Following are GAO’s written responses to questions after a House hearing earlier this year on the national security personnel system at DoD.
GAO noted that NSPS was implemented too quickly.
What steps could have been taken to roll out NSPS in a more orderly and fair fashion?
As we have previously reported, we support the need to expand broad banding approaches and pay-for-performance-based systems in the federal government.2 However, moving too quickly or prematurely to implement such programs, whether at DOD or elsewhere, can significantly raise the risk of doing it incorrectly. Hasty implementation could also set back the legitimate need to move to a more performance- and results-based system for the federal government as a whole. Thus, while it is imperative that we take steps to better link employee pay to performance across the federal government, how it is done, when it is done, and the basis on which it is done can make all the difference in whether or not such efforts are successful. In our view, one key need is to modernize performance management systems in executive agencies so that they are capable of adequately supporting more performance-based pay and other personnel decisions.
While our previous work does not prescribe a process and time frames for rolling out systems such as NSPS, we have stressed that agencies should have an institutional infrastructure in place that would include, at a minimum, (1) a human capital planning process that integrates the agency’s human capital policies, strategies, and programs with its program goals and mission and desired outcomes; (2) the capabilities to effectively develop and implement a new human capital system; and (3) the existence of a modern, effective, and credible performance management system that includes adequate safeguards, including reasonable transparency and appropriate accountability mechanisms, to ensure the fair, effective, and nondiscriminatory implementation of a new system. Prior to NSPS implementation, we cautioned that, while the DOD leadership had the intent and the ability to implement the needed infrastructure, it did not have the necessary infrastructure in place across the department.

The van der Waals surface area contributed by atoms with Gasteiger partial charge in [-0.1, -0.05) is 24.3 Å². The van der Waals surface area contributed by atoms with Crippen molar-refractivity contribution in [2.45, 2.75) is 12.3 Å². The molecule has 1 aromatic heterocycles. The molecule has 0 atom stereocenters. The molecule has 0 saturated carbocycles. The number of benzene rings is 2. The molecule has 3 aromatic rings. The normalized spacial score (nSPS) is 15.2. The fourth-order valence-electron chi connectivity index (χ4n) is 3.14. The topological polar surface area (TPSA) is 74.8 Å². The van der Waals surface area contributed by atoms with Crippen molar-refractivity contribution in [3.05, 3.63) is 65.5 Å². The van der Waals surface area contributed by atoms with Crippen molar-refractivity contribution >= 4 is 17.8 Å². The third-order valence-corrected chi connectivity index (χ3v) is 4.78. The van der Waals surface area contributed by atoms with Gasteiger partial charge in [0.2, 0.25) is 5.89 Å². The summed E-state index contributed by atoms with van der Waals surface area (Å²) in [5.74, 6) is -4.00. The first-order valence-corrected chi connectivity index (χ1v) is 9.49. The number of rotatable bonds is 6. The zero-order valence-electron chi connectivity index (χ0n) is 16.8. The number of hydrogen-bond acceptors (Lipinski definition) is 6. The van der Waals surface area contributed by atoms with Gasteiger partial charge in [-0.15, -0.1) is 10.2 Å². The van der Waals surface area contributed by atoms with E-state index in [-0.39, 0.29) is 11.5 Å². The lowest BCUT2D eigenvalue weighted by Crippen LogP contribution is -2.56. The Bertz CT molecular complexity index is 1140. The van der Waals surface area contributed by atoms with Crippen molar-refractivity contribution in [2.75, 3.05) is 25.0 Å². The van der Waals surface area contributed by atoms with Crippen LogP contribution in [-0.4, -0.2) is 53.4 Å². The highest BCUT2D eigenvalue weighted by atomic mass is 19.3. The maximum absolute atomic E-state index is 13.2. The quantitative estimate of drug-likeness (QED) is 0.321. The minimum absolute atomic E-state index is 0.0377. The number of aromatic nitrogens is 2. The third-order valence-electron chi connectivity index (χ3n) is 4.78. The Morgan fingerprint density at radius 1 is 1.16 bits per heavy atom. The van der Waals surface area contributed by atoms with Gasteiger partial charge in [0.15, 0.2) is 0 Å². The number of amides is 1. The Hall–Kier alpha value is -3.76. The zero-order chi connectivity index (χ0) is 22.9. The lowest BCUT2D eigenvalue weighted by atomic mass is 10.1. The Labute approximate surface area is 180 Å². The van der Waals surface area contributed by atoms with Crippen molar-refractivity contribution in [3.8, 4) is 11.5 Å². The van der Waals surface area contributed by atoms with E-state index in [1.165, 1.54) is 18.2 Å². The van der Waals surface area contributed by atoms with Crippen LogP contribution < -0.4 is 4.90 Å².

Further, our work has continued to stress the importance of incorporating internal safeguards into the design and implementation of large-scale pay-for-performance programs. In 2008, we evaluated DOD’s efforts to implement nine safeguards and accountability mechanisms.3 We found that, while DOD had taken some steps to implement internal safeguards to ensure that NSPS is fair, effective, and credible, the implementation of some safeguards could be improved. First, DOD does not require a third party to analyze rating results for anomalies prior to finalizing employee ratings, and therefore it is unable to ensure that ratings are fair and nondiscriminatory before they are finalized. Second, the process has lacked transparency until recently because DOD did not require commands to publish final rating distributions, though doing so was recognized as a best practice by NSPS program officials at all four components.